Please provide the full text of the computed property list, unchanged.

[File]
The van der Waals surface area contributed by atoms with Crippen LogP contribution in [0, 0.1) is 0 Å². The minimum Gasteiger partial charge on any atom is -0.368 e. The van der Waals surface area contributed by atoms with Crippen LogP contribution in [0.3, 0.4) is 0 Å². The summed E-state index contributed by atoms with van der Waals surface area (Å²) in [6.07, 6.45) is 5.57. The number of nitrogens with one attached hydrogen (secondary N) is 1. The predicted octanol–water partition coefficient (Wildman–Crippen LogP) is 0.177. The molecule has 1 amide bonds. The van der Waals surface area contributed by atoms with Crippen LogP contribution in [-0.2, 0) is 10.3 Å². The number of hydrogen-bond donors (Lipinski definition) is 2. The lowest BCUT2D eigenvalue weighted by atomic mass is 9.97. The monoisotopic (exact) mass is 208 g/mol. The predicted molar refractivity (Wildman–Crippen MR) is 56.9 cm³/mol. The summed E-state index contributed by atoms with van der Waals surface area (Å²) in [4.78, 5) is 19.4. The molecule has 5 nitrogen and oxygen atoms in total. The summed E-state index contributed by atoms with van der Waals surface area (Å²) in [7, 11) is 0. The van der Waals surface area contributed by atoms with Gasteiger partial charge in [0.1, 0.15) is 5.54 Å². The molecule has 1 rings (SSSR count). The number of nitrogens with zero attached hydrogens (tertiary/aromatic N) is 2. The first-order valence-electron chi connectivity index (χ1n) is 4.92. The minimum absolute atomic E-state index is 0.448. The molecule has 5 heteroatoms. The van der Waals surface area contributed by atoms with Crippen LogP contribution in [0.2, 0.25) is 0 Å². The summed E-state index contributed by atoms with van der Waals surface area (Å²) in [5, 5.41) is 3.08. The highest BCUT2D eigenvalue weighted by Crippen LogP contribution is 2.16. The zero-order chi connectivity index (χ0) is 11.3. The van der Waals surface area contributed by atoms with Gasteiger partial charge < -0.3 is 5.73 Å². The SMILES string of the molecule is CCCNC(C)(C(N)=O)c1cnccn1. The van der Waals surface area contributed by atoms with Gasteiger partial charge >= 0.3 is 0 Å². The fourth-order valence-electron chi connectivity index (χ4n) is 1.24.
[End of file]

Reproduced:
The van der Waals surface area contributed by atoms with Crippen LogP contribution in [0, 0.1) is 0 Å². The minimum Gasteiger partial charge on any atom is -0.368 e. The van der Waals surface area contributed by atoms with Crippen LogP contribution in [0.3, 0.4) is 0 Å². The summed E-state index contributed by atoms with van der Waals surface area (Å²) in [6.07, 6.45) is 5.57. The number of nitrogens with one attached hydrogen (secondary N) is 1. The predicted octanol–water partition coefficient (Wildman–Crippen LogP) is 0.177. The molecule has 1 amide bonds. The van der Waals surface area contributed by atoms with Crippen LogP contribution in [-0.2, 0) is 10.3 Å². The number of hydrogen-bond donors (Lipinski definition) is 2. The lowest BCUT2D eigenvalue weighted by atomic mass is 9.97. The monoisotopic (exact) mass is 208 g/mol. The predicted molar refractivity (Wildman–Crippen MR) is 56.9 cm³/mol. The summed E-state index contributed by atoms with van der Waals surface area (Å²) in [4.78, 5) is 19.4. The molecule has 5 nitrogen and oxygen atoms in total. The summed E-state index contributed by atoms with van der Waals surface area (Å²) in [7, 11) is 0. The van der Waals surface area contributed by atoms with Gasteiger partial charge in [0.1, 0.15) is 5.54 Å². The molecule has 1 rings (SSSR count). The number of nitrogens with zero attached hydrogens (tertiary/aromatic N) is 2. The first-order valence-electron chi connectivity index (χ1n) is 4.92. The minimum absolute atomic E-state index is 0.448. The molecule has 5 heteroatoms. The van der Waals surface area contributed by atoms with Crippen LogP contribution in [0.2, 0.25) is 0 Å². The summed E-state index contributed by atoms with van der Waals surface area (Å²) in [5, 5.41) is 3.08. The highest BCUT2D eigenvalue weighted by Crippen LogP contribution is 2.16. The zero-order chi connectivity index (χ0) is 11.3. The van der Waals surface area contributed by atoms with Gasteiger partial charge < -0.3 is 5.73 Å². The SMILES string of the molecule is CCCNC(C)(C(N)=O)c1cnccn1. The van der Waals surface area contributed by atoms with Gasteiger partial charge >= 0.3 is 0 Å². The fourth-order valence-electron chi connectivity index (χ4n) is 1.24.